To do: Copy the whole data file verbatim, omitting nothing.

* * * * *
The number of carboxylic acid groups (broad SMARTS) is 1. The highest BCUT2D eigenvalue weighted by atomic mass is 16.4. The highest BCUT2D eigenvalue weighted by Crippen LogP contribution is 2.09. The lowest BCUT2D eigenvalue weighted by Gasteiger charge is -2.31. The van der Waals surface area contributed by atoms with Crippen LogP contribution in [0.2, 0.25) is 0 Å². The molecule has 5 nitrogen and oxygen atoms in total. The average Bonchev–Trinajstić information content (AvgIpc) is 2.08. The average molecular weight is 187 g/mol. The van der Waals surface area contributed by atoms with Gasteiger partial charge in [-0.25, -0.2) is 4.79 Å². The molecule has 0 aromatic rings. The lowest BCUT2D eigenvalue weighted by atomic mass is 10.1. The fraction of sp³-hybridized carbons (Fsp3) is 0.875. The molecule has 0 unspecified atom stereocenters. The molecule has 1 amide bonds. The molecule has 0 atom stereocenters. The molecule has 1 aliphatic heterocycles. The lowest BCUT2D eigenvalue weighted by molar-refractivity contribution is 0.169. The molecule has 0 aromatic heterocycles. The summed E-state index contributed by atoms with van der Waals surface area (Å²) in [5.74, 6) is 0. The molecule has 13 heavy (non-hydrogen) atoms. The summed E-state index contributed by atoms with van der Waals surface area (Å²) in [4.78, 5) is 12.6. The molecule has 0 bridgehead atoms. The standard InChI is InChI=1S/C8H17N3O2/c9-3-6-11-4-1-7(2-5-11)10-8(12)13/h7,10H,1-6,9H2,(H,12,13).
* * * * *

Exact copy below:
The number of carboxylic acid groups (broad SMARTS) is 1. The highest BCUT2D eigenvalue weighted by atomic mass is 16.4. The highest BCUT2D eigenvalue weighted by Crippen LogP contribution is 2.09. The lowest BCUT2D eigenvalue weighted by Gasteiger charge is -2.31. The van der Waals surface area contributed by atoms with Crippen LogP contribution in [0.2, 0.25) is 0 Å². The molecule has 5 nitrogen and oxygen atoms in total. The average Bonchev–Trinajstić information content (AvgIpc) is 2.08. The average molecular weight is 187 g/mol. The van der Waals surface area contributed by atoms with Gasteiger partial charge in [-0.25, -0.2) is 4.79 Å². The molecule has 0 aromatic rings. The lowest BCUT2D eigenvalue weighted by atomic mass is 10.1. The fraction of sp³-hybridized carbons (Fsp3) is 0.875. The molecule has 0 unspecified atom stereocenters. The molecule has 1 amide bonds. The molecule has 0 atom stereocenters. The molecule has 1 aliphatic heterocycles. The lowest BCUT2D eigenvalue weighted by molar-refractivity contribution is 0.169. The molecule has 0 aromatic heterocycles. The summed E-state index contributed by atoms with van der Waals surface area (Å²) in [5.74, 6) is 0. The molecule has 13 heavy (non-hydrogen) atoms. The summed E-state index contributed by atoms with van der Waals surface area (Å²) in [4.78, 5) is 12.6. The molecule has 0 bridgehead atoms. The standard InChI is InChI=1S/C8H17N3O2/c9-3-6-11-4-1-7(2-5-11)10-8(12)13/h7,10H,1-6,9H2,(H,12,13).